I get this question a lot around tax time, how do you organize paperwork to make it simple during tax season. Personally, I keep a folder in my office labeled "taxes this year" and as we go throughout the year I just put whatever may be relevant to my taxes in that folder. When it comes time to go see the accountant, I take that folder with me and everything is there that they need. Once my taxes are done, I relabel the folder with the year and taxes and file it away.


Darla mentioned that sometimes a folder in your barely used office might not be the most convenient so she recommends clearing out a junk drawer in your kitchen and making it a paper drawer. Every time you may have a receipt that may be applicable to your taxes you can just throw it into the drawer.


Darla also mentions that she has a terrible time holding on to receipts so she has started just taking photos of receipts when she gets them. With the indexing Google photos and Apple photos do, you can actually search receipts and it'll pull up all of the images that have receipt on it. This is a great backup to have since she throws receipts away pretty frequently.


Tax Professional or DIY?


I also wanted to know what Darla recommended when it comes to tax preparation? Sometimes it's really hard to get into a tax professional and while having your paperwork organized definitely helps get you in and out of there quickly, is going to a tax professional really necessary?


Darla mentioned that it depends. The tax software now is really good so if you have something super simple you could probably do it on your own. If you're a business owner, home owner, property owner, have a more complex situation its definitely worth it go to a tax professional. They can save you time and money.


Literally Organizing your Finances


Our money is so spread out in so many different ways nowadays. We have banks, credit cards, 401Ks, investments, etc. I wanted to know what Darla recommended for keeping all of these different monies organized.


Darla said she faced this same issue as well. Being a military family, she had multiple 401Ks from moving jobs a lot and her husband had both a military retirement and a civilian retirement and keeping track of everything was a little much. To keep it all organized, she actually found a Will & Trust spreadsheet. It walked her through finding all of the accounts and having them in front of her. Once the spreadsheet was filled out, she was able to see what was where and make changes easily if need-be. You can find a similar spreadsheet by google searching will asset tracker or trust asset tracker. It is a lot of work on the front end but definitely worth it!


Don't Forget the Calendar!


Darla's last tip on organizing your finances was to not forget the calendar. It's not that monthly bill that trips you up, it's that month where you have 3 birthday parties and a wedding, or you're hosting a bbq and you need to allocate additional funds to those things. It's those. Irregular or periodic or once in a while expenses that throw people's budgets off.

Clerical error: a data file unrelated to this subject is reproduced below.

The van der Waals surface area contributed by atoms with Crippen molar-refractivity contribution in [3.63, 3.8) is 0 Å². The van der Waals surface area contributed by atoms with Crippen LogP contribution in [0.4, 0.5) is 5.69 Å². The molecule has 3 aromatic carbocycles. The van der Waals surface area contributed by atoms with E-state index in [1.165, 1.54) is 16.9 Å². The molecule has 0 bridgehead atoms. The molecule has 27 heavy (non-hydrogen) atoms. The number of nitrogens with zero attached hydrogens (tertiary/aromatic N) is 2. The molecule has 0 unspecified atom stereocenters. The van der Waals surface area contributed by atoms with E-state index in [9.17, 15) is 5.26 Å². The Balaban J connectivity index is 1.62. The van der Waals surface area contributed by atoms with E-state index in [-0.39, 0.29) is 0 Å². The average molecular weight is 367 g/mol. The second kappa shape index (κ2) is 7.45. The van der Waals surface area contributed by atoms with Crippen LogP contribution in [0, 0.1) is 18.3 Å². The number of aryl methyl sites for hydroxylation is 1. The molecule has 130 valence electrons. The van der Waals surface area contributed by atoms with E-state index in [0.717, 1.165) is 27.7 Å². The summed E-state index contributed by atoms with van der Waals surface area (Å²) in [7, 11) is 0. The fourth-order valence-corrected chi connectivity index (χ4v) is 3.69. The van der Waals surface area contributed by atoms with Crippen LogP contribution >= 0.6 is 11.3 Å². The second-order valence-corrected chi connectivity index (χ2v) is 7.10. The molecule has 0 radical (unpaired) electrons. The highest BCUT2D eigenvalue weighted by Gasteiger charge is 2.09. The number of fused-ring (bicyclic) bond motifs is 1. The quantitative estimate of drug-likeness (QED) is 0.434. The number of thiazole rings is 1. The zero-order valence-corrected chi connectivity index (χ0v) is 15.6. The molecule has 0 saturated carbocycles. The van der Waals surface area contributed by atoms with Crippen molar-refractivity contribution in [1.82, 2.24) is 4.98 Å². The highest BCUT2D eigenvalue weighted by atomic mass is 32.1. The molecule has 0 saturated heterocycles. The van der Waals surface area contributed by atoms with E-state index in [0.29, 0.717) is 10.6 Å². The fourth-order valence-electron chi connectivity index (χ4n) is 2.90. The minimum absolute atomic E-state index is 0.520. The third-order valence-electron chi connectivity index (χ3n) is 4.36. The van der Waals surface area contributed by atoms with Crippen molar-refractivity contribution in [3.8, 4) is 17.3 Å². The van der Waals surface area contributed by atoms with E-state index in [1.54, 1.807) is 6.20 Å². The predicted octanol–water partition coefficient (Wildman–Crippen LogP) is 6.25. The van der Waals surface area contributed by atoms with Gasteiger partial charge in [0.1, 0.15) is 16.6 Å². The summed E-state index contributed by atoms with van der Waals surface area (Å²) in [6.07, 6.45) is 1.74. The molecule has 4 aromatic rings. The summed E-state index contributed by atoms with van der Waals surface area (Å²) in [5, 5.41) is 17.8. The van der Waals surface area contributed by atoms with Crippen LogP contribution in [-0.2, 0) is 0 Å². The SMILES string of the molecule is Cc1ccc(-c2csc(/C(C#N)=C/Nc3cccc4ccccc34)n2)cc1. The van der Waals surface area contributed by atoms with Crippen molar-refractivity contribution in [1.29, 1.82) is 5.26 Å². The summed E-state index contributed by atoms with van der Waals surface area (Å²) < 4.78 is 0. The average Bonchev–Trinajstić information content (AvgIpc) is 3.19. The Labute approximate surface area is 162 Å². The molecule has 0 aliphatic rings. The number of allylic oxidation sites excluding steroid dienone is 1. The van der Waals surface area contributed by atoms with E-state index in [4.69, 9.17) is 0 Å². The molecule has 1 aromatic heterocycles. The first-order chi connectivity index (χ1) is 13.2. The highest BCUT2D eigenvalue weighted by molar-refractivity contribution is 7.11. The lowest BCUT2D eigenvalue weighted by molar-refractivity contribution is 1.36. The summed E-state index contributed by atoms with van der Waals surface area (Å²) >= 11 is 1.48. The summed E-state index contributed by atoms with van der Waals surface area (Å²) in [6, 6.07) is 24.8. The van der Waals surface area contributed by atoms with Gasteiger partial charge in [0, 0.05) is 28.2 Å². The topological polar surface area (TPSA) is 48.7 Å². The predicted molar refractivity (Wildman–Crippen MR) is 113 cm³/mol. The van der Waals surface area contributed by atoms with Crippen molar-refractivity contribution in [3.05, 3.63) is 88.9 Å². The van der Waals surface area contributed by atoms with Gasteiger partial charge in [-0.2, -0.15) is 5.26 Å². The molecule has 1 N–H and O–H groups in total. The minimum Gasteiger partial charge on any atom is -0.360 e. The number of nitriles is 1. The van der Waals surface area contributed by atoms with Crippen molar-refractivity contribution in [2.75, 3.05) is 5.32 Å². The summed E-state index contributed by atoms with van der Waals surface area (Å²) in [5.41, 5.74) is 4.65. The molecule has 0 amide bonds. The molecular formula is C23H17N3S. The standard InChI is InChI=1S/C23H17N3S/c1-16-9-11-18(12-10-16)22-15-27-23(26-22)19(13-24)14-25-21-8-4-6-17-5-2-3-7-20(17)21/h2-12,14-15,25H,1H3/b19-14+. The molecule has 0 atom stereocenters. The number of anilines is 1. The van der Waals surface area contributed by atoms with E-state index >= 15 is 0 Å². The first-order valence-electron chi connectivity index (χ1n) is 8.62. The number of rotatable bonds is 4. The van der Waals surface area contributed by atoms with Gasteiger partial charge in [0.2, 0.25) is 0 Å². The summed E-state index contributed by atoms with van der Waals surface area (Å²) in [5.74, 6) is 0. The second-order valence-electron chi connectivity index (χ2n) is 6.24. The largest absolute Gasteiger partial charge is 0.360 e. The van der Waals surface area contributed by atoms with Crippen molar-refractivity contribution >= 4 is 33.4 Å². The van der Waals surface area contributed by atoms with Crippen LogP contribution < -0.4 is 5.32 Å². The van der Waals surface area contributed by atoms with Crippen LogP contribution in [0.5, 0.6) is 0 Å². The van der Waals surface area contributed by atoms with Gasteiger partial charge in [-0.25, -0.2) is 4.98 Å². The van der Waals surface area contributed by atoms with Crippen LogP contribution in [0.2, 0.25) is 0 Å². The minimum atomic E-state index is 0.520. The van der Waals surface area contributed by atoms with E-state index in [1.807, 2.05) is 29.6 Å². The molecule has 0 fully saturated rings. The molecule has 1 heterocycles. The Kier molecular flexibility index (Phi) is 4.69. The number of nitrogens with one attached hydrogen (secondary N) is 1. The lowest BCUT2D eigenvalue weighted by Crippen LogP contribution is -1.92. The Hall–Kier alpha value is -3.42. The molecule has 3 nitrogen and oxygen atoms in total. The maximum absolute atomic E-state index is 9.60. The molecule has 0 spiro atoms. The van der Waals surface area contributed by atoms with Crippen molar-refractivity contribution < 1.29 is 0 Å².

I love this idea because I do it myself! I actually have a freebie on the website that can help you plan your year in advance so you know what is coming up when and you can prepare for it! After you download that, go to Darla's website and download her Paycheck Playbook!


Money Meetings


Darla also mentioned that she likes to do quarterly money meetings with her family and I just had to know what happens during their meetings.


Darla keeps a pretty standard agenda during these meetings, making sure that there is enough money in the shared bank account, discussing their upcoming calendars, what's happening with the kids, are they changing sports, new fees, new sports equipment, upcoming trips, confirming the amount for shared bills, etc. They like to make it date night and go to one of their favorite places in town so it's a relaxed experience. They also like to take notes during the meeting and email it to each other.


Pro-Tip: Talk about upcoming events and experiences first and then how to make it work within our means and within our budget. Remember, the more you do it the better you'll get at it!


What's Cluttering Your Life?


As always, I like to ask my guests (and myself) what is currently cluttering their lives. I think it's super important for all of us to realize that we all have clutter! Even the most organized among us has clutter!


Darla has a couple of things cluttering her life. First is her husband's new work schedule. She's having to do a lot of rescheduling to adjust to his new position. Also, he son recently celebrated his 4th birthday and is obsessed with firetrucks so they currently have an excessive amount of first trucks around the house.


And there you have it!


A treasure trove of tips from Dr. Darla Bishop on organizing your finances, from tracking your income and expenses to managing debt and preparing for taxes. Remember, the first step is to get a clear picture of where your money is coming from and where it’s going. From there, you can explore different tools and methods to visually organize your finances and find a system that works best for you.


More from Dr. Darla Bishop